- Don’t just stare at each other this isn’t Star Wars.
- If I were the other eight generals, I would kill Oshutoru early, just to thwart any rescue attempts. Unless their goal was to catch them, but by the shitty defenses, clearly it was not.
- Don’t applaud on a stealth mission, Kuon.
- Loyalty isn’t all it’s cracked up to be if Oshutoru is this damn stupid. Take a lesson from Ansatsu Kyoushitsu—sometimes, the world is worth nothing next to twenty lives. And Vurai is loyal to the emperor, not the people, you idiot.
- That’s a death flag for Yakutowaruto right there. No idea if he’ll die though, since the writers are so scattershot.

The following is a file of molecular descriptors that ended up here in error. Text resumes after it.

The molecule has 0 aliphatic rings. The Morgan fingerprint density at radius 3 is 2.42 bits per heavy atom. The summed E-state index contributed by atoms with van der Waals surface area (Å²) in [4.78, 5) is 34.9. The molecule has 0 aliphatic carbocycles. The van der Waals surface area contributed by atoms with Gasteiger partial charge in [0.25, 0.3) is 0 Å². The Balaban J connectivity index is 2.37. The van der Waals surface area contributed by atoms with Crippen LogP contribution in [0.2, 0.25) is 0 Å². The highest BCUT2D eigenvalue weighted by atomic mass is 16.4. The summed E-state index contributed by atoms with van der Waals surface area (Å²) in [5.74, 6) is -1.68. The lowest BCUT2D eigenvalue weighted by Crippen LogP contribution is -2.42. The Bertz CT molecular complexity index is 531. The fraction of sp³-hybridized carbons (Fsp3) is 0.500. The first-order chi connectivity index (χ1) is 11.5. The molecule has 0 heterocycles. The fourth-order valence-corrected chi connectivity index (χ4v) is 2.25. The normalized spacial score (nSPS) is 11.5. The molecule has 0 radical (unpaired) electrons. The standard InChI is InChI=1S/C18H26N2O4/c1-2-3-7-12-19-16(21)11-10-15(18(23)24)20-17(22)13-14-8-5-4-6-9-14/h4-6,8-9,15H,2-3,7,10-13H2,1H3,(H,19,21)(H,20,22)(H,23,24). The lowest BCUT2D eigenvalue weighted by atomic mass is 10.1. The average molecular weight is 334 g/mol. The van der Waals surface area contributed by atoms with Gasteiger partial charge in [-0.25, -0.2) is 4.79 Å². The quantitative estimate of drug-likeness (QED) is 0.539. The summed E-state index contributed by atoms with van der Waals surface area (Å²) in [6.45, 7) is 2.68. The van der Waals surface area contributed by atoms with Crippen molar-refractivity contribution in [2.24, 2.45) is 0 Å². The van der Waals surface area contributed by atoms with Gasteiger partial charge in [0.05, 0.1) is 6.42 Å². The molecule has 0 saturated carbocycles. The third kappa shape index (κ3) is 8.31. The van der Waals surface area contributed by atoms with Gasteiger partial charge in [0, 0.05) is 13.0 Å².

- Author’s note: I’ll be out of town next weekend, so Passerby will be blogging episode 23. Thank you, Bystandar-chwan!
My first novel, Wage Slave Rebellion, is available now. (More info—now in paperback!) Sign up for my email list for a FREE sequel novella. Over at stephenwgee.com, the last four posts: Deadpool: Tonal Balance Through Non-Linear Storytelling, Through their own flaws, Look to the one before, and The problem with character development episodes.